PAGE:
(5)

5 Results and Discussion

During testing, the function value at time is predicted by using the function value at time . Then, the function value at time is predicted by using the function value at time . These predictions are repeated for the full length of the sequence. The RMSE of the true and predicted sequence is computed for all ’s.

Figure 3: Testing error of FD-Net with .

To compare the performance of ADAM and TRCG on training the proposed networks, we conduct experiments with various random seeds and mini-batch sizes on the dataset of the stable case. For Adam, we use two learning rates, and . For each experiment, depending on the mini-batch size, while we allow ADAM to run between to epochs, TRCG is given a small budget, less than epochs.

Figure 4: Prediction of a sample at , , , and .

In spite of the small budget TRCG had, the scale of the testing error in terms of RMSE it achieves at , and ADAM is only able to reduce the error to the scale of . Figure 3 presents an example result from the experiment with the random seed and mini-batch size chosen to be and , and it illustrates the empirical performance of ADAM and TRCG on the proposed network very well. The results demonstrate a relatively slow convergence of ADAM and suggest that, for the proposed network, second-order information is important and the searching directions that TRCG generated seem to capture the information.

The predictions of the testing data is investigated. Figure 4 shows the predictions obtained by the proposed method with TRCG and ADAM, and Euler approaches for the time , , and . As can be seen from the figure, although the function characteristics change drastically in the longer term, the proposed architecture is able to determine the behavior with only a few parameters. The most accurate prediction is achieved when FD-Net with TRCG method.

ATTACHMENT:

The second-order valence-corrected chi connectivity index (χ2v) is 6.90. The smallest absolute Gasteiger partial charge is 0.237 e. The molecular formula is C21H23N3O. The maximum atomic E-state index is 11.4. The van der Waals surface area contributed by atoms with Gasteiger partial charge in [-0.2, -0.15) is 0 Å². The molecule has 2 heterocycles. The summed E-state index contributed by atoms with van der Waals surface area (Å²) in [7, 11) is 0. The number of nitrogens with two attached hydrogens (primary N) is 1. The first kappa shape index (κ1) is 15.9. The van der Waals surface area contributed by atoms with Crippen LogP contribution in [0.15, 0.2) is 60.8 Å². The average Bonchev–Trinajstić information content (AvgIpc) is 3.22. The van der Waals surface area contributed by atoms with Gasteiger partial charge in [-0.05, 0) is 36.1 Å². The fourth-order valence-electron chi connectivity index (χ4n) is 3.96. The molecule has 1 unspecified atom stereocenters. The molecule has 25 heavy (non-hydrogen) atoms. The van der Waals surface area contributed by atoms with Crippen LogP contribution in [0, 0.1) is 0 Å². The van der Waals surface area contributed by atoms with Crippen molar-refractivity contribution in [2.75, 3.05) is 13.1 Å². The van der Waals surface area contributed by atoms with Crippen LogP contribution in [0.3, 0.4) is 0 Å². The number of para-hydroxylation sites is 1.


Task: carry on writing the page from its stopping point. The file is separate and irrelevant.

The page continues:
FD-Net with TRCG
Batch Size k = 1 k = 10 k = 20 Euler
32 0.0345 0.0037 0.0028 73.787
64 0.0342 0.0038 0.0033 73.787
128 0.0337 0.0079 0.0079 73.787
Table 1: RMSE for the unstable case.

Since the prediction at time instance affects the next time prediction, the effect of the error accumulation is tested for the unstable case with different artificial time steps , and . Table 1 shows that the performance of the adopted approach is greater than the Euler approach for the unstable cases and increasing the number of artificial time step increases the accuracy of the method. Although our approach mimics the Euler method when , thus better performance is observed.

6 Acknowledgements

Research funding is partially provided by the National Science Foundation through Grant No. CMMI-1351537 by Hazard Mitigation and Structural Engineering program, and by a grant from the Commonwealth of Pennsylvania, Department of Community and Economic Development, through the Pennsylvania Infrastructure Technology Alliance (PITA). Martin Takáč was supported by National Science Foundation grants CCF-1618717, CMMI-1663256 and CCF-1740796.

References